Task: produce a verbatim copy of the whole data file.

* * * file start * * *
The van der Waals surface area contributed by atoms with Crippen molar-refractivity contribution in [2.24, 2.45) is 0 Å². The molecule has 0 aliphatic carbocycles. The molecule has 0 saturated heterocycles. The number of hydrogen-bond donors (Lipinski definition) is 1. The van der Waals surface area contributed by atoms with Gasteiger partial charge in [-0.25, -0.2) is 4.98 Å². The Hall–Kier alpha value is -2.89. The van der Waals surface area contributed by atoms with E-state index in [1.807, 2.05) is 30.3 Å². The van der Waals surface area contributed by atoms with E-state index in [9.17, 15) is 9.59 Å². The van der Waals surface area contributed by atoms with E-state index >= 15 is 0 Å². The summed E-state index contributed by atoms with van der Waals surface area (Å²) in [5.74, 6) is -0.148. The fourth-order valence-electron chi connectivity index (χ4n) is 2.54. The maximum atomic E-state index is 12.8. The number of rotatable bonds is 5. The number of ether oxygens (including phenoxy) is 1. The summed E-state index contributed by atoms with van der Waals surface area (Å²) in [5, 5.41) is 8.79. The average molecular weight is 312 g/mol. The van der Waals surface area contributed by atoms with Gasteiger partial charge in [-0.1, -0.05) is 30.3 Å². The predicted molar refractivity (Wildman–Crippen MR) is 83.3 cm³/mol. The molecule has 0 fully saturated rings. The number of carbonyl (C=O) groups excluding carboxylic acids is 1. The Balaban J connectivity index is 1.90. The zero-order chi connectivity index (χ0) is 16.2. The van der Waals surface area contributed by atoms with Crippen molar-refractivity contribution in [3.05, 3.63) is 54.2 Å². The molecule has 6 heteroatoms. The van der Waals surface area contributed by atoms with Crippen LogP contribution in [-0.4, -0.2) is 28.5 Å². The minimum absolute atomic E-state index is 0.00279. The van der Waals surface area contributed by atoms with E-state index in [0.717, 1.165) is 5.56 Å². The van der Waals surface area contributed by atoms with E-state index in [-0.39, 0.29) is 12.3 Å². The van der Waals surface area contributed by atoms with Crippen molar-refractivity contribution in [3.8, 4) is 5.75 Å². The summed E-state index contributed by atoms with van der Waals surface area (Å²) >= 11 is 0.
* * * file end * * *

The van der Waals surface area contributed by atoms with Crippen molar-refractivity contribution in [2.24, 2.45) is 0 Å². The molecule has 0 aliphatic carbocycles. The molecule has 0 saturated heterocycles. The number of hydrogen-bond donors (Lipinski definition) is 1. The van der Waals surface area contributed by atoms with Gasteiger partial charge in [-0.25, -0.2) is 4.98 Å². The Hall–Kier alpha value is -2.89. The van der Waals surface area contributed by atoms with E-state index in [1.807, 2.05) is 30.3 Å². The van der Waals surface area contributed by atoms with E-state index in [9.17, 15) is 9.59 Å². The van der Waals surface area contributed by atoms with E-state index >= 15 is 0 Å². The summed E-state index contributed by atoms with van der Waals surface area (Å²) in [5.74, 6) is -0.148. The fourth-order valence-electron chi connectivity index (χ4n) is 2.54. The maximum atomic E-state index is 12.8. The number of rotatable bonds is 5. The number of ether oxygens (including phenoxy) is 1. The summed E-state index contributed by atoms with van der Waals surface area (Å²) in [5, 5.41) is 8.79. The average molecular weight is 312 g/mol. The van der Waals surface area contributed by atoms with Gasteiger partial charge in [-0.1, -0.05) is 30.3 Å². The predicted molar refractivity (Wildman–Crippen MR) is 83.3 cm³/mol. The molecule has 0 fully saturated rings. The number of carbonyl (C=O) groups excluding carboxylic acids is 1. The Balaban J connectivity index is 1.90. The zero-order chi connectivity index (χ0) is 16.2. The van der Waals surface area contributed by atoms with Crippen molar-refractivity contribution in [3.05, 3.63) is 54.2 Å². The molecule has 6 heteroatoms. The van der Waals surface area contributed by atoms with Crippen LogP contribution in [-0.4, -0.2) is 28.5 Å². The minimum absolute atomic E-state index is 0.00279. The van der Waals surface area contributed by atoms with E-state index in [0.717, 1.165) is 5.56 Å². The van der Waals surface area contributed by atoms with E-state index in [-0.39, 0.29) is 12.3 Å². The van der Waals surface area contributed by atoms with Crippen molar-refractivity contribution in [3.8, 4) is 5.75 Å². The summed E-state index contributed by atoms with van der Waals surface area (Å²) >= 11 is 0.